In “state 2” the microcontroller generates slowly cycling outputs at GP4 and GP5 causing the driver circuit 200 to step the stepper motor 48 slowly (slow stepping), resulting in the color wheel 36 to rotate its dichroic glass filters 42, 44 and 46 slowly past the lamps 18, which will allow a user time to view each hue produced and make a selection. This slow stepping continues indefinitely until the input signal 190 is interrupted. From “state 2,” when the input signal 190 is sequentially interrupted and reengaged (within 4 seconds), the microcontroller 170 returns to “state 0,” and the color wheel 36 stops rotating. In this way, a user can choose a desired hue of light and cause the light fixture to halt.
The following table summarizes the control scheme described above:
As mentioned above, if at any time the power to transformer 52 is interrupted for longer than 4 seconds, the 5 volt output 128 will go to 0 volts and when reengaged, the microcontroller 170 will be reset to “state 0”. Thus, a user may select a position for the color wheels of one or more lighting fixtures that produces a desired hue of light and then turn off the lights at the source. When the source power is restored, the color wheels will remain stationary and the light will remain the chosen hue. Likewise, an unintentional interruption of source power, such as a power outage, will not cause the selected hue to change.
It should be appreciated that multiple light fixtures will step at precisely the same rate as long as they are connected to the same source of power. This is because the microcontroller 170 generates output signals at GP4 and GP5 that step a Gray code to the driver circuit 200 once for every N sine wave transition of the alternating-current supply voltage. N is a number determined by the microcontroller 170 depending upon how quickly the stepper motor 48 must be advanced. For fast stepping N=1, which causes the color wheel 36 to make one full rotation every twenty seconds. For slow stepping N=6, causing the color wheel 36 to make one full rotation in 120 seconds.
Further, when synchronizing multiple light fixtures, one fixture may become misaligned with respect to the others if it its power is independently interrupted for some reason or if there is mechanical slippage. For this reason, a master reference pulse is generated by the microcontroller 170 by counting the number of alternating-current transitions (120 transitions per second for a 60 Hz supply) after current is initially applied and generating a pulse every 120 seconds or 14,400 transitions, which is the normal (slow stepping) full rotation period. To correct the synchronization, the master reference pulse is compared to an index pulse received from the sensor 34. The index pulse is generated every time the output of the sensor 34 is a logical “0”, indicating that the magnet 40 is aligned with the sensor 34.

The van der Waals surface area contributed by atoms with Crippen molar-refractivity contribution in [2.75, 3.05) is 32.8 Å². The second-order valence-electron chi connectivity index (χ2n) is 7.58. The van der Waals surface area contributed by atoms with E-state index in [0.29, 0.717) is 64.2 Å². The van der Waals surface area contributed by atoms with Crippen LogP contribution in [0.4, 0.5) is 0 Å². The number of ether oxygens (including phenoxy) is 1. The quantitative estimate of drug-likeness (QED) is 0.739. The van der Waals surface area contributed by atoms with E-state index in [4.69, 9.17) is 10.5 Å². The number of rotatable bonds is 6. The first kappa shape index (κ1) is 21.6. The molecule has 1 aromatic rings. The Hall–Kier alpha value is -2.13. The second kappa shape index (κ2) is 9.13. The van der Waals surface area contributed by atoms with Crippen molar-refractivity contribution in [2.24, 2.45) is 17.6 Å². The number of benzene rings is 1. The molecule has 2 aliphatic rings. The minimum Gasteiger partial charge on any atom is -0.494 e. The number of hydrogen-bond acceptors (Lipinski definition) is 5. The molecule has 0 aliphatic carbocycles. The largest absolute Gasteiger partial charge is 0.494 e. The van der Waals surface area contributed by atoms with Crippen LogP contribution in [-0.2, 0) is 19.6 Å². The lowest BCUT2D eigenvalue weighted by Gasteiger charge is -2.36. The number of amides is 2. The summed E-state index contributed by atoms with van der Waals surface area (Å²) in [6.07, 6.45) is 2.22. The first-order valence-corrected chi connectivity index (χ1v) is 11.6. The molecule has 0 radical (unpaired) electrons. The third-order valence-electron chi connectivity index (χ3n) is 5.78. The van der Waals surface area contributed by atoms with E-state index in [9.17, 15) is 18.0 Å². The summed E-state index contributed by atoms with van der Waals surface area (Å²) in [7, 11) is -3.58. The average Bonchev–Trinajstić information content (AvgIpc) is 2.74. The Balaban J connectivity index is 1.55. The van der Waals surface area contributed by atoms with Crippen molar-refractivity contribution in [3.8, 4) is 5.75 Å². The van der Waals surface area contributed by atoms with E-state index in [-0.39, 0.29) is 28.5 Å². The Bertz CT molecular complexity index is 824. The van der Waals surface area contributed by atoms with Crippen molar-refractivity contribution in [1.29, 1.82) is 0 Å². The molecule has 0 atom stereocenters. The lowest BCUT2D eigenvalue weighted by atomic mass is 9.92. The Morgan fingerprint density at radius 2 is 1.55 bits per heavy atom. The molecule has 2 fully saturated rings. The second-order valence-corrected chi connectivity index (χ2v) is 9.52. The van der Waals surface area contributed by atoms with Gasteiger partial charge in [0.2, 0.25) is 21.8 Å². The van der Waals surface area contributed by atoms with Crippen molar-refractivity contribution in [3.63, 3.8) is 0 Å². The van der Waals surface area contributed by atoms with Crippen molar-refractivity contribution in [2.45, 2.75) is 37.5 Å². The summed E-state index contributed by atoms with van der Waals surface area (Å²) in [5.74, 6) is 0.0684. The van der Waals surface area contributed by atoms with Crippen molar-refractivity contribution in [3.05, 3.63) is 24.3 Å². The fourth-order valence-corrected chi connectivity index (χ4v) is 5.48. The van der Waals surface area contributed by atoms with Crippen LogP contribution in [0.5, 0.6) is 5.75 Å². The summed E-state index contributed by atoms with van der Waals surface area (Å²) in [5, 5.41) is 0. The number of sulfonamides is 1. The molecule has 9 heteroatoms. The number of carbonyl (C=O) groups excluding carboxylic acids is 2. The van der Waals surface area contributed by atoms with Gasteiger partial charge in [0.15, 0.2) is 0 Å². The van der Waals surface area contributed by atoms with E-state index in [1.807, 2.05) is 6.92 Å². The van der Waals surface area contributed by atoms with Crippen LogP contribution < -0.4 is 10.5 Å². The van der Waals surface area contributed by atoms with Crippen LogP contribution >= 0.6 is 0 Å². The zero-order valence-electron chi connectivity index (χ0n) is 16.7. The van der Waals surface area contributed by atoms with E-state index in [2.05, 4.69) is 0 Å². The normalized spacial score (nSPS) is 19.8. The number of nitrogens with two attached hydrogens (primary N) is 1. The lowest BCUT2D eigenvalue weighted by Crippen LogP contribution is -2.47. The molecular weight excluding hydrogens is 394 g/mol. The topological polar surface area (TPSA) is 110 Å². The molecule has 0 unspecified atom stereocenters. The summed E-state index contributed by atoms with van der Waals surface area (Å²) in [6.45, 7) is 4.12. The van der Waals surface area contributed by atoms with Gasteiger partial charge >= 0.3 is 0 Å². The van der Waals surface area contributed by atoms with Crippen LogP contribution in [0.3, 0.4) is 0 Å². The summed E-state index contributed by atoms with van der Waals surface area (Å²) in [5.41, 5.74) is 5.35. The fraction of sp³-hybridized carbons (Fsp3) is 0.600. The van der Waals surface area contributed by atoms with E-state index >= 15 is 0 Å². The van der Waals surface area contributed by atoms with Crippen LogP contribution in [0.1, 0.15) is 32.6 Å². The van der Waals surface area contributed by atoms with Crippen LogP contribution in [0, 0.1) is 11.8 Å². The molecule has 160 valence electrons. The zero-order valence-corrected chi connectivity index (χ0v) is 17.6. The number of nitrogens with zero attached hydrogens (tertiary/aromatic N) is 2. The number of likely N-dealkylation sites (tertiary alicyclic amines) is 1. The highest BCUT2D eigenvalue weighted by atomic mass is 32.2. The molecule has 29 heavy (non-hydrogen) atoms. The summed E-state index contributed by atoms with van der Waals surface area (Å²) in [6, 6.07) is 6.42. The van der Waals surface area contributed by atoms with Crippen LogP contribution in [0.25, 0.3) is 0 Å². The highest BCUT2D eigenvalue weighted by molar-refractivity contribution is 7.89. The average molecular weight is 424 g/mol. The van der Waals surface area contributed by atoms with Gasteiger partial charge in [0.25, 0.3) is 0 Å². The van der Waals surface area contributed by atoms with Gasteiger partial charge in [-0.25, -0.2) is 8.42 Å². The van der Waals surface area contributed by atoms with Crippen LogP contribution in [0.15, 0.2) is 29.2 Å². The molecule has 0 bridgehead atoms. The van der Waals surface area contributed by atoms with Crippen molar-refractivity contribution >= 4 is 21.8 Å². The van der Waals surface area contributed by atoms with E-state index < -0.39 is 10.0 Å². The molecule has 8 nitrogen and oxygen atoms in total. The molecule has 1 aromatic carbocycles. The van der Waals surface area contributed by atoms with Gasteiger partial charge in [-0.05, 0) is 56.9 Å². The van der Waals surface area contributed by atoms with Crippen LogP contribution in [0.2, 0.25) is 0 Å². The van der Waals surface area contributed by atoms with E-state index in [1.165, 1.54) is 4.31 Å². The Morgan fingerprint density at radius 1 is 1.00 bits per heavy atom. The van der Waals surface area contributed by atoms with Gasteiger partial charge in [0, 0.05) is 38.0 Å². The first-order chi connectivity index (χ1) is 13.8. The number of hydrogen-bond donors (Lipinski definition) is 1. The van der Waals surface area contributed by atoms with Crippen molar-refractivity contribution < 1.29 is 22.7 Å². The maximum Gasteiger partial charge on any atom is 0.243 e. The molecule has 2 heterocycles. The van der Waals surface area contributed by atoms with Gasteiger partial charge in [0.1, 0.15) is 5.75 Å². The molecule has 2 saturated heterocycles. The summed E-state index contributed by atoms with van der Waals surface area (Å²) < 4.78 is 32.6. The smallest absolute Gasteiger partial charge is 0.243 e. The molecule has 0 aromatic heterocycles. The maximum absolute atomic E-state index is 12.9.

If the master reference pulse is generated before the index pulse, then the microcontroller 170 determines that the color wheel 36 is lagging behind and the microcontroller 170 then begins to cause the motor to begin fast stepping until the index pulse is received from the sensor 34. Since the fast stepping is six times faster than the slow stepping, the lag time will then be reduced by a factor of six for every complete rotation of the color wheel 36.
If the index pulse is received before the master reference pulse is generated, then the microcontroller 170 determines that the color wheel 36 is ahead in its rotation and the microcontroller causes the color wheel 36 to stop rotating until the master reference pulse is generated. When the color wheel 36 resumes its rotation, it will be correctly aligned with the master reference pulse.
It should also be appreciated that, to conserve power, the sensor 34 and the driver circuit 200 are supplied power by 5 volt output 122, instead of output 128, so that when no power is being supplied by transformer 54 to power supply circuit 120, the sensor 34 and the driver circuit 200 do not unnecessarily draw power from the capacitor C3 and exhaust the limited supply of current from the capacitor C3 too quickly.